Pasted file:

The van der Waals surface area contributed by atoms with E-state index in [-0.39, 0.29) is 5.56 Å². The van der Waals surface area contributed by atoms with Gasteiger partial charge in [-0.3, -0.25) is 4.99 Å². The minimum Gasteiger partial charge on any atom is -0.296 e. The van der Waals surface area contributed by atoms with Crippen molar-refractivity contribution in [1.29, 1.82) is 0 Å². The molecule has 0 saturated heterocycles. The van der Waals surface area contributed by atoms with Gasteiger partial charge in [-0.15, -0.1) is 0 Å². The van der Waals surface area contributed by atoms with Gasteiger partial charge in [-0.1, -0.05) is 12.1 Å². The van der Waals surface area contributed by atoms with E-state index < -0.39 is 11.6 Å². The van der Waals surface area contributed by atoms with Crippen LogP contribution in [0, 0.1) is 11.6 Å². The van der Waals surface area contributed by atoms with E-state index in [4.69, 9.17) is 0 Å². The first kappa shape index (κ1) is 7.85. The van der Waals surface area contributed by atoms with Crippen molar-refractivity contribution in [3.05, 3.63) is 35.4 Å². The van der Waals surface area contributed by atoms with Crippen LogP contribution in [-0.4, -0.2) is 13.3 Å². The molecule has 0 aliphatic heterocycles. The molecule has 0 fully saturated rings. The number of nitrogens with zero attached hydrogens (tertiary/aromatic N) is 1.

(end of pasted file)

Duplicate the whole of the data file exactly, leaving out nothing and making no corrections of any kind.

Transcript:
The van der Waals surface area contributed by atoms with E-state index in [-0.39, 0.29) is 5.56 Å². The van der Waals surface area contributed by atoms with Gasteiger partial charge in [-0.3, -0.25) is 4.99 Å². The minimum Gasteiger partial charge on any atom is -0.296 e. The van der Waals surface area contributed by atoms with Crippen molar-refractivity contribution in [1.29, 1.82) is 0 Å². The molecule has 0 saturated heterocycles. The van der Waals surface area contributed by atoms with Gasteiger partial charge in [-0.15, -0.1) is 0 Å². The van der Waals surface area contributed by atoms with Gasteiger partial charge in [-0.1, -0.05) is 12.1 Å². The van der Waals surface area contributed by atoms with E-state index < -0.39 is 11.6 Å². The van der Waals surface area contributed by atoms with Crippen LogP contribution in [0, 0.1) is 11.6 Å². The van der Waals surface area contributed by atoms with E-state index in [4.69, 9.17) is 0 Å². The first kappa shape index (κ1) is 7.85. The van der Waals surface area contributed by atoms with Crippen molar-refractivity contribution in [3.05, 3.63) is 35.4 Å². The van der Waals surface area contributed by atoms with Crippen LogP contribution in [-0.4, -0.2) is 13.3 Å². The molecule has 0 aliphatic heterocycles. The molecule has 0 fully saturated rings. The number of nitrogens with zero attached hydrogens (tertiary/aromatic N) is 1.